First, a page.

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The Secret History of AMI

May 10, 2017

By Jarrett Murphy | February 17, 2016

By some measures, the AMI that New York City uses is 20 percent higher than actual median incomes in the city. That’s not surprising when you consider that median income in the Bronx in 2014 was just under $32,300, while in Putnam it was $96,000.

Others contend that a higher or lower AMI won’t change the hard math of housing costs in New York City. The real mismatch, they say, is between the increasing cost of building and maintaining housing and the stagnant incomes of many New Yorkers.

Crucially, however, the same legal language that gives Rockland and Westchester Counties their own AMIs requires that New York City’s AMI still include data from those counties. In other words, New York City data no longer drags Westchester and Rockland AMIs down, but their data still yanks NYC’s AMI up.

It gets even messier, however: AMI in New York City doesn’t directly reflect Census data about incomes. Instead, it takes the actual income statistics and inflates them to account for unusually high housing expenses in the region. And the AMIs for different family sizes aren’t based on actual data, but on estimates of how income varies among households big and small.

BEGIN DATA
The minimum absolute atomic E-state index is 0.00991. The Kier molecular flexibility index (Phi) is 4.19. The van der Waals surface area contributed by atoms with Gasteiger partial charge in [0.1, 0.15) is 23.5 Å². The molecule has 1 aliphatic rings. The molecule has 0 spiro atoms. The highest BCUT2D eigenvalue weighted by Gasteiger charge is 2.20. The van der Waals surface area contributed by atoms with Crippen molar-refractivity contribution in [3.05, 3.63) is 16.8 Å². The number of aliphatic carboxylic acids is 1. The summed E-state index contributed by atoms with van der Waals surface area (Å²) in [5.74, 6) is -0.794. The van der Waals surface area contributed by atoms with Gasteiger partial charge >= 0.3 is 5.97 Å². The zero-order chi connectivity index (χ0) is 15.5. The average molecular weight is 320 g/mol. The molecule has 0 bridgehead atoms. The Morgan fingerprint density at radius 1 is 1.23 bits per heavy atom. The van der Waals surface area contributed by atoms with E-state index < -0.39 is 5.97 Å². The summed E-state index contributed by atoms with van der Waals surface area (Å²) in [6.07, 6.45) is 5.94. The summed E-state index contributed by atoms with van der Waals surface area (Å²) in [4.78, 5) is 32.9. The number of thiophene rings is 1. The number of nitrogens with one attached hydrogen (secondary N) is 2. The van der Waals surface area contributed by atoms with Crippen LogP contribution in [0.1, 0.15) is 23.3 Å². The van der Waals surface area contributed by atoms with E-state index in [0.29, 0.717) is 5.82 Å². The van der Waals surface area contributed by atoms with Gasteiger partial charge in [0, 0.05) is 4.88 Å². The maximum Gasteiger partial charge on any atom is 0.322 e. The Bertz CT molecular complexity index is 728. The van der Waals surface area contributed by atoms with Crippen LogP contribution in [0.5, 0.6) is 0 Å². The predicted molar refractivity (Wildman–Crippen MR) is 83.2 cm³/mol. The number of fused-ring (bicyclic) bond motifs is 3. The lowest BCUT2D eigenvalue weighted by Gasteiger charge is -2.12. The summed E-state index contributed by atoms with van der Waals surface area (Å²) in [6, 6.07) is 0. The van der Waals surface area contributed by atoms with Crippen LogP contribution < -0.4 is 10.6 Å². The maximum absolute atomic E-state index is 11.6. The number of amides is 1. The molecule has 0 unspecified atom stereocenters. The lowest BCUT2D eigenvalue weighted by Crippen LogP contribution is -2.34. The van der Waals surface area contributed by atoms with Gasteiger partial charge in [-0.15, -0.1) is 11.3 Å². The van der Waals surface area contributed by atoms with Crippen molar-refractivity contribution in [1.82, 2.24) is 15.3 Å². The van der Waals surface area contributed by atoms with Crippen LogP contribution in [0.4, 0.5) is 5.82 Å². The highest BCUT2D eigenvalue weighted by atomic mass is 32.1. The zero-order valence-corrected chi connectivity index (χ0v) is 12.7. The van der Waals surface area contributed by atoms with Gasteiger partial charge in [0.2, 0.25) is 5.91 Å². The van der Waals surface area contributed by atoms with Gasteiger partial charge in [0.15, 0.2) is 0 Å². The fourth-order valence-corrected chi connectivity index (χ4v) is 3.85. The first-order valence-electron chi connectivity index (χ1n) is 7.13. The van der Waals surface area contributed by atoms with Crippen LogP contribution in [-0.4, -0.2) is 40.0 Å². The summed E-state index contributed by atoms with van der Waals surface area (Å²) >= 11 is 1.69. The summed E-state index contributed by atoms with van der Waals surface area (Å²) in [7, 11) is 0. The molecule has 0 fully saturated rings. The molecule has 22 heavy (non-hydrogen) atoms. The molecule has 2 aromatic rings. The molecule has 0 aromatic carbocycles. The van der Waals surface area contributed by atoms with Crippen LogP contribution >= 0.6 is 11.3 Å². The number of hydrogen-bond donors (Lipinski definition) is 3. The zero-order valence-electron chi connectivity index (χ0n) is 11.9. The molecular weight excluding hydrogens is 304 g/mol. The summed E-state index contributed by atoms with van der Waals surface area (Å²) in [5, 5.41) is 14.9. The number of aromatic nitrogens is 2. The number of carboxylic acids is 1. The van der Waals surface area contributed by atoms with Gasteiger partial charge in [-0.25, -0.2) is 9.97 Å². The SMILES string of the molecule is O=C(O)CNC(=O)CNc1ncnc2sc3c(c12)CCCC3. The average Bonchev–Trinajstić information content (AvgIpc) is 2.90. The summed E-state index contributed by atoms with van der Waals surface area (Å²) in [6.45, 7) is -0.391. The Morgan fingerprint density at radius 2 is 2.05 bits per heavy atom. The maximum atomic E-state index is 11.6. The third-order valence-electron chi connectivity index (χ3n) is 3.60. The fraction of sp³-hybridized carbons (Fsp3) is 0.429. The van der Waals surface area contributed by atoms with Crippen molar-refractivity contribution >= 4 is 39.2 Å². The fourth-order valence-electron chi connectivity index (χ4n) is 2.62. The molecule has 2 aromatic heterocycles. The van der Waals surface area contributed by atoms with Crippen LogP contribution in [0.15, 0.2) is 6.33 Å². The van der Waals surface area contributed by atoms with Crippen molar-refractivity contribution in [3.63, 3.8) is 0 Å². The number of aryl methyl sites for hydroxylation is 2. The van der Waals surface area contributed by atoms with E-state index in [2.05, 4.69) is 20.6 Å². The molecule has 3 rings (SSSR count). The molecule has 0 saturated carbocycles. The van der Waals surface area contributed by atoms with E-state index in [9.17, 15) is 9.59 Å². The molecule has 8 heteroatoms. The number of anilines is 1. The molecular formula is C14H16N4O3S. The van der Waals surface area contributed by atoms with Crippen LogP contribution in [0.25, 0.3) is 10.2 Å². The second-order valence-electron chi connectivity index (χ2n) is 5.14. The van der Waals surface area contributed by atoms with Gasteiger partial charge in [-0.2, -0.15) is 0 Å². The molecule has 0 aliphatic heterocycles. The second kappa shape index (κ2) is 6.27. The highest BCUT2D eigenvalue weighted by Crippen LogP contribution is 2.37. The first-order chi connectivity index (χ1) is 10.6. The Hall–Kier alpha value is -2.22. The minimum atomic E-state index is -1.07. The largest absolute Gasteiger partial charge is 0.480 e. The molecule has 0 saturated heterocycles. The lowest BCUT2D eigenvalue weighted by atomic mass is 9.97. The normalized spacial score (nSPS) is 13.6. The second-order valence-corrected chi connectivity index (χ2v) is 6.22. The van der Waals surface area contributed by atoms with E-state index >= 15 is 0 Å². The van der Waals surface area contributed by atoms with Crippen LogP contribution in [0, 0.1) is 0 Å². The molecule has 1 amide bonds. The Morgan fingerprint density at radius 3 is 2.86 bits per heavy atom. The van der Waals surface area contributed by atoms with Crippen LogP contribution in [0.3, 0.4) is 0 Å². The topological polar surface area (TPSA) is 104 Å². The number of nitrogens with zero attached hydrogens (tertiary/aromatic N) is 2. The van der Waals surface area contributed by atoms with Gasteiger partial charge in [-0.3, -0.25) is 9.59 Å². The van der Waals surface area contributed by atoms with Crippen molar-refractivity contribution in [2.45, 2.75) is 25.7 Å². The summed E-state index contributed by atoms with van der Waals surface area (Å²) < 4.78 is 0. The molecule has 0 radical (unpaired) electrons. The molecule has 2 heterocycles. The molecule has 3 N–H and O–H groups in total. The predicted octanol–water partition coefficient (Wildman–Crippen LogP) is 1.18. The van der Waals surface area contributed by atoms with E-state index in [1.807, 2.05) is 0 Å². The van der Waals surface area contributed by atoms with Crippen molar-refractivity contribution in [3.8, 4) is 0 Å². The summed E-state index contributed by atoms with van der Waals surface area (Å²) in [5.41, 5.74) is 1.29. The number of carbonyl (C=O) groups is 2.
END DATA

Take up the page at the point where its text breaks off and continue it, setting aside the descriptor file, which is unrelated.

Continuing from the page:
The impact of the AMI mismatch, critics have long said, is that the city ends up subsidizing housing that is unaffordable to the income groups facing the most severe housing crisis, and out of step with the communities in which the housing is built.

In other words, AMI causes the subsidizing of the rich, and the homelessness of the poor.


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